There are two kinds of dental emergencies — the kind that’s somewhat expected and the kind that isn’t expected at all. A long-standing infection that flares into a severe toothache may be predictable, for example, but an accidental injury that causes tooth trauma is usually a surprise.
Emergency dentistry specialist Marvin Taylor, DDS, and the team at Dr. Taylor’s Family Dental Center know that just as tooth trauma is rarely anticipated, it almost always requires prompt attention and professional care.
Here’s what you need to know about the most common types of tooth trauma, and how getting immediate, expert care can help safeguard your long-term oral health.
What causes tooth trauma?
Your teeth may be relatively protected inside your mouth, but they’re still susceptible to injury. Tooth trauma, or acute damage that weakens or undermines any part of a tooth, can occur in a variety of situations, ranging from slip-and-fall mishaps and sports injuries to car accidents.
Tooth trauma can also be caused by biting down on hard foods, grinding your teeth when you sleep (bruxism), or using your teeth as tools (to open a package or hold something heavy when your hands are occupied).
When tooth trauma occurs in the absence of a serious or life-threatening bodily injury, saving the injured tooth should be your first priority. The best way to do that? Seek professional care as soon as possible.
Common tooth injuries
In fact, a recent report on the incidence and outcomes of dental injuries found that each year in the United States, tooth trauma affects about one in three toddlers and children, and about one in five adolescents and adults.
Common forms of tooth trauma include:
Broken or chipped teeth
When part of your tooth breaks off — whether it’s a small chip or a larger piece — you may find it harder to speak clearly and chew easily. The rough or irregular surface of your impaired tooth may also cause pain or discomfort when it rubs against your cheek or gum.
Any time you chip or break a tooth, it’s important to locate the missing fragment. Depending on the nature and severity of the break as well as the condition of your teeth, Dr. Taylor may be able to reattach the fragment and restore your tooth.
If you don’t have the missing tooth fragment, Dr. Taylor may need to address the problem with bonding, a simple cosmetic repair that uses composite bonding material to restore shape and function to the affected tooth.
If you don’t have the missing tooth fragment, Dr. Taylor may need to address the problem with bonding, a simple cosmetic repair that uses composite bonding material to restore function and appearance to the affected tooth. A more extensive break may be addressed with a crown.
Cracked or fractured teeth
A cracked tooth can be a cosmetic problem or a major oral health issue, depending on its degree of severity. Longitudinal cracks, or “scoring lines,” are a surface issue, meaning they don’t go beyond your enamel or affect your dental health.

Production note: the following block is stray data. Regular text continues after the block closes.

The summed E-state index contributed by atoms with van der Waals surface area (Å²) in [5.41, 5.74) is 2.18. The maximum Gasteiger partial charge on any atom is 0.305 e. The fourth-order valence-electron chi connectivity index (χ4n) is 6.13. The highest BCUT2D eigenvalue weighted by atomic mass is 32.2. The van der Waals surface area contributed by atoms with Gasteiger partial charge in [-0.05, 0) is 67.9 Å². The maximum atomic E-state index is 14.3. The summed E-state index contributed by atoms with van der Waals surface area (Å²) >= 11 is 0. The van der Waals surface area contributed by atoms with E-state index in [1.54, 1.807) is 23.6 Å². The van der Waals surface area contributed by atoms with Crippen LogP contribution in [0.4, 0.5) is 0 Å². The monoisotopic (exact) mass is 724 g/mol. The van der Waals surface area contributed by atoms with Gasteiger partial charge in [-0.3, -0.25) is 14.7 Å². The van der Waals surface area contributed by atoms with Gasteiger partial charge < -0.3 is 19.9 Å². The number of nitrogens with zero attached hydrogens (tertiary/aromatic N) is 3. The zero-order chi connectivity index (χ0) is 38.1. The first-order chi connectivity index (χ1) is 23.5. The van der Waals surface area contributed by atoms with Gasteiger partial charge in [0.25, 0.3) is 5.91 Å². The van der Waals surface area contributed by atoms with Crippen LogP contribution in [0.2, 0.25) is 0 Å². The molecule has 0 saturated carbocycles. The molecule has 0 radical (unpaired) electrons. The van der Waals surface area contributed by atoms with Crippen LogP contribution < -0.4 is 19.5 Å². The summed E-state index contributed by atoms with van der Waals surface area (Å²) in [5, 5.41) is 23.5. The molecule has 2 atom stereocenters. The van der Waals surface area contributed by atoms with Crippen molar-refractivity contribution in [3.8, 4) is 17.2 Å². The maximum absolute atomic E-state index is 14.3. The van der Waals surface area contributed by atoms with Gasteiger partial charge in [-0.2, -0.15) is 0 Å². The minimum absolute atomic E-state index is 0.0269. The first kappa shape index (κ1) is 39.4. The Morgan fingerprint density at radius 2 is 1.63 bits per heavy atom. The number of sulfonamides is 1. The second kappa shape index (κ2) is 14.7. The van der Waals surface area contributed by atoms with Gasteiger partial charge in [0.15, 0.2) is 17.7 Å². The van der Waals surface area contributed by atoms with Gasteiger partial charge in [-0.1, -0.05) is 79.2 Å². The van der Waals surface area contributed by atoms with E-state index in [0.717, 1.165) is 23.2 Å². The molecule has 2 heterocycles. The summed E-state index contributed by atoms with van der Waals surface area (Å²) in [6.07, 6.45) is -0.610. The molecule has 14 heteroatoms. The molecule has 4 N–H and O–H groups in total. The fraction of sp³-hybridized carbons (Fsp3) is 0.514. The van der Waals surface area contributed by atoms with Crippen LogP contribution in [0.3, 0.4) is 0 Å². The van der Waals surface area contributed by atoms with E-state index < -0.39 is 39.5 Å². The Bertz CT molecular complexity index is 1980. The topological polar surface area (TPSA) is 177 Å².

While minor hairline cracks only require cosmetic repair when they’re prominent, deeper cracks that extend inward from the biting surface of a tooth requires proper care, even if it doesn’t cause too much pain, discomfort, or sensitivity.
Without prompt treatment, a crack in your tooth is likely to spread and worsen, potentially exposing the underlying dentin to food particles and bacteria. If the crack extends all the way through to the tooth’s pulpy inner core, your tooth becomes more susceptible to infection.
If a deep fracture in your tooth has damaged its pulp, a root canal may be the best solution. By cleaning and sealing the canals inside your damaged tooth, this common endodontic treatment can save the tooth itself.
An avulsed or luxated tooth
Trip-and-fall accidents and impact injuries on the sports field are two leading causes of avulsed (knocked out) teeth and luxated (dislocated) teeth.
In either case, immediate treatment is your best chance of saving the injured tooth. Depending on the severity of the trauma, Dr. Taylor may be able to re-implant the tooth with a splint until the bone attaches to the root.
If your tooth has been completely knocked out, rinse it gently and place it in a small container with some milk or water to keep it moist. If your tooth is still attached to its socket, hold it in its proper position until you can get treatment.
Having a tooth knocked out of its socket can cause irreparable damage to its root as well as its supporting nerves and blood vessels. Even so, prompt treatment can make it possible to save your natural tooth and prevent infection.
Expert care when you need it
If you or your child has experienced tooth trauma, call Dr. Taylor’s Family Dental Center today. Whenever possible, Dr. Taylor and his team provide same-day treatment to give you the best chance of saving your damaged tooth.
Call 248-681-8100 to reach our Waterford, Michigan, office today, or click online to schedule a visit with Dr. Taylor at any time.